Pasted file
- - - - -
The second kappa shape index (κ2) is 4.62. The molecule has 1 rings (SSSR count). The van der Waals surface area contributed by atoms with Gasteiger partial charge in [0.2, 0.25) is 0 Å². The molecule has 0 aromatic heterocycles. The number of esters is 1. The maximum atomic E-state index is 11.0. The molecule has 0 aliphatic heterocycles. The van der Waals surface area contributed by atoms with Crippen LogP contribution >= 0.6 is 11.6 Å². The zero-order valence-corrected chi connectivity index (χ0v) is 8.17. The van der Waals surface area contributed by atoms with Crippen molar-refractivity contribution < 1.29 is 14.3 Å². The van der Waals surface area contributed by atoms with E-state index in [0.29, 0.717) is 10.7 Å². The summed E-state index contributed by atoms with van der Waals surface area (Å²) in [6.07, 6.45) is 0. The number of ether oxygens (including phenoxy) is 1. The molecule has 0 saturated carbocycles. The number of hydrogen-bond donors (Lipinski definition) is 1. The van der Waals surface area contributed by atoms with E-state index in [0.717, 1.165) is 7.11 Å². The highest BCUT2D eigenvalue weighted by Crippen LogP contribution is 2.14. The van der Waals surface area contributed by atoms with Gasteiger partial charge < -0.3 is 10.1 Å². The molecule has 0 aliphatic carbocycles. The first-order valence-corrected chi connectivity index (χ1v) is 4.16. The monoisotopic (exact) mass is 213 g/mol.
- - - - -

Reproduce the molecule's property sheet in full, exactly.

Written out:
The second kappa shape index (κ2) is 4.62. The molecule has 1 rings (SSSR count). The van der Waals surface area contributed by atoms with Gasteiger partial charge in [0.2, 0.25) is 0 Å². The molecule has 0 aromatic heterocycles. The number of esters is 1. The maximum atomic E-state index is 11.0. The molecule has 0 aliphatic heterocycles. The van der Waals surface area contributed by atoms with Crippen LogP contribution >= 0.6 is 11.6 Å². The zero-order valence-corrected chi connectivity index (χ0v) is 8.17. The van der Waals surface area contributed by atoms with Crippen molar-refractivity contribution < 1.29 is 14.3 Å². The van der Waals surface area contributed by atoms with E-state index in [0.29, 0.717) is 10.7 Å². The summed E-state index contributed by atoms with van der Waals surface area (Å²) in [6.07, 6.45) is 0. The number of ether oxygens (including phenoxy) is 1. The molecule has 0 saturated carbocycles. The number of hydrogen-bond donors (Lipinski definition) is 1. The van der Waals surface area contributed by atoms with E-state index in [0.717, 1.165) is 7.11 Å². The highest BCUT2D eigenvalue weighted by Crippen LogP contribution is 2.14. The van der Waals surface area contributed by atoms with Gasteiger partial charge < -0.3 is 10.1 Å². The molecule has 0 aliphatic carbocycles. The first-order valence-corrected chi connectivity index (χ1v) is 4.16. The monoisotopic (exact) mass is 213 g/mol.